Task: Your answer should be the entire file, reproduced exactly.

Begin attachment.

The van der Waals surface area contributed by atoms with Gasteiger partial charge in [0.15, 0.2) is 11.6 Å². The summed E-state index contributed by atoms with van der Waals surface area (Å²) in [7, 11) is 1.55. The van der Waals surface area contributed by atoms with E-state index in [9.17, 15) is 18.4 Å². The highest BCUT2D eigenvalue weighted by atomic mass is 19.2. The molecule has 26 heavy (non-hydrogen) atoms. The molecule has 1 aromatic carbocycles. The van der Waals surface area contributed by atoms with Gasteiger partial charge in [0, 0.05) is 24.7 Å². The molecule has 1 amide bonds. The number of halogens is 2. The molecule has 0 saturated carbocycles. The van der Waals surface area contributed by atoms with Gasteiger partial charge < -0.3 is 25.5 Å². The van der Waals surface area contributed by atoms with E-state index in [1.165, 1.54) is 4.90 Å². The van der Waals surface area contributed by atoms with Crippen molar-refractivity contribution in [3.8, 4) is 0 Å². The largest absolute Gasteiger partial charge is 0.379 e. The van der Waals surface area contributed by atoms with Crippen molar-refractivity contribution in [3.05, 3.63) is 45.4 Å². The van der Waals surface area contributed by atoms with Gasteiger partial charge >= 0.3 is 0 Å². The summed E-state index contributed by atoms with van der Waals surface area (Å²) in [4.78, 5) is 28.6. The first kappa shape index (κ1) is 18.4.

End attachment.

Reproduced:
The van der Waals surface area contributed by atoms with Gasteiger partial charge in [0.15, 0.2) is 11.6 Å². The summed E-state index contributed by atoms with van der Waals surface area (Å²) in [7, 11) is 1.55. The van der Waals surface area contributed by atoms with E-state index in [9.17, 15) is 18.4 Å². The highest BCUT2D eigenvalue weighted by atomic mass is 19.2. The molecule has 26 heavy (non-hydrogen) atoms. The molecule has 1 aromatic carbocycles. The van der Waals surface area contributed by atoms with Gasteiger partial charge in [0, 0.05) is 24.7 Å². The molecule has 1 amide bonds. The number of halogens is 2. The molecule has 0 saturated carbocycles. The van der Waals surface area contributed by atoms with Gasteiger partial charge < -0.3 is 25.5 Å². The van der Waals surface area contributed by atoms with E-state index in [1.165, 1.54) is 4.90 Å². The van der Waals surface area contributed by atoms with Crippen molar-refractivity contribution in [3.8, 4) is 0 Å². The largest absolute Gasteiger partial charge is 0.379 e. The van der Waals surface area contributed by atoms with Crippen molar-refractivity contribution in [3.05, 3.63) is 45.4 Å². The van der Waals surface area contributed by atoms with Gasteiger partial charge >= 0.3 is 0 Å². The summed E-state index contributed by atoms with van der Waals surface area (Å²) in [4.78, 5) is 28.6. The first kappa shape index (κ1) is 18.4.